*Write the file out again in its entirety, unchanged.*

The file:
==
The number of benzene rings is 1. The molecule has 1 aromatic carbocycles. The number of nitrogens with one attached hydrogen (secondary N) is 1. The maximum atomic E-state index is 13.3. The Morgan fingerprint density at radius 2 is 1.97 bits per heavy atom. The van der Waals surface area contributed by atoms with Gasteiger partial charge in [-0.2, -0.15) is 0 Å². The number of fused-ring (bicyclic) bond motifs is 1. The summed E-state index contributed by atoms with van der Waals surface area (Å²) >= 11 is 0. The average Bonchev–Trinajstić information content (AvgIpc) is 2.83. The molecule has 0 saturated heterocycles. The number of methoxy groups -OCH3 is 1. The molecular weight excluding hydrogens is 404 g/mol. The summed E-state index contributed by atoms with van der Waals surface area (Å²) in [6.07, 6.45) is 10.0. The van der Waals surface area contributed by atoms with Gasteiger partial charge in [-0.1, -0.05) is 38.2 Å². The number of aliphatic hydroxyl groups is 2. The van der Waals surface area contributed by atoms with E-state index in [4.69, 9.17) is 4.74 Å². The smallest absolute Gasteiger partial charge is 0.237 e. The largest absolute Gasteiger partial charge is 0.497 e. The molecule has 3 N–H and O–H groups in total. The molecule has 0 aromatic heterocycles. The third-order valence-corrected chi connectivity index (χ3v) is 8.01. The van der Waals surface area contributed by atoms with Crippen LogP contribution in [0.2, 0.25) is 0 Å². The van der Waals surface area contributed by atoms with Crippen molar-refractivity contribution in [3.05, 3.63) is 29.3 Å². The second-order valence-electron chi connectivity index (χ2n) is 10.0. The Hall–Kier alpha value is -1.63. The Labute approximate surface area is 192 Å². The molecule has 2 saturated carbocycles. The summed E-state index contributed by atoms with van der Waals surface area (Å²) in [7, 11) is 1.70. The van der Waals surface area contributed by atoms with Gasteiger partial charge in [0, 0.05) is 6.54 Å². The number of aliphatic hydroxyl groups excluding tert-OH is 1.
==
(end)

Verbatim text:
The number of benzene rings is 1. The molecule has 1 aromatic carbocycles. The number of nitrogens with one attached hydrogen (secondary N) is 1. The maximum atomic E-state index is 13.3. The Morgan fingerprint density at radius 2 is 1.97 bits per heavy atom. The van der Waals surface area contributed by atoms with Gasteiger partial charge in [-0.2, -0.15) is 0 Å². The number of fused-ring (bicyclic) bond motifs is 1. The summed E-state index contributed by atoms with van der Waals surface area (Å²) >= 11 is 0. The average Bonchev–Trinajstić information content (AvgIpc) is 2.83. The molecule has 0 saturated heterocycles. The number of methoxy groups -OCH3 is 1. The molecular weight excluding hydrogens is 404 g/mol. The summed E-state index contributed by atoms with van der Waals surface area (Å²) in [6.07, 6.45) is 10.0. The van der Waals surface area contributed by atoms with Gasteiger partial charge in [-0.1, -0.05) is 38.2 Å². The number of aliphatic hydroxyl groups is 2. The van der Waals surface area contributed by atoms with E-state index in [4.69, 9.17) is 4.74 Å². The smallest absolute Gasteiger partial charge is 0.237 e. The largest absolute Gasteiger partial charge is 0.497 e. The molecule has 3 N–H and O–H groups in total. The molecule has 0 aromatic heterocycles. The third-order valence-corrected chi connectivity index (χ3v) is 8.01. The van der Waals surface area contributed by atoms with Crippen LogP contribution in [0.2, 0.25) is 0 Å². The van der Waals surface area contributed by atoms with Crippen molar-refractivity contribution in [3.05, 3.63) is 29.3 Å². The second-order valence-electron chi connectivity index (χ2n) is 10.0. The Hall–Kier alpha value is -1.63. The Labute approximate surface area is 192 Å². The molecule has 2 saturated carbocycles. The summed E-state index contributed by atoms with van der Waals surface area (Å²) in [7, 11) is 1.70. The van der Waals surface area contributed by atoms with Gasteiger partial charge in [0, 0.05) is 6.54 Å². The number of aliphatic hydroxyl groups excluding tert-OH is 1.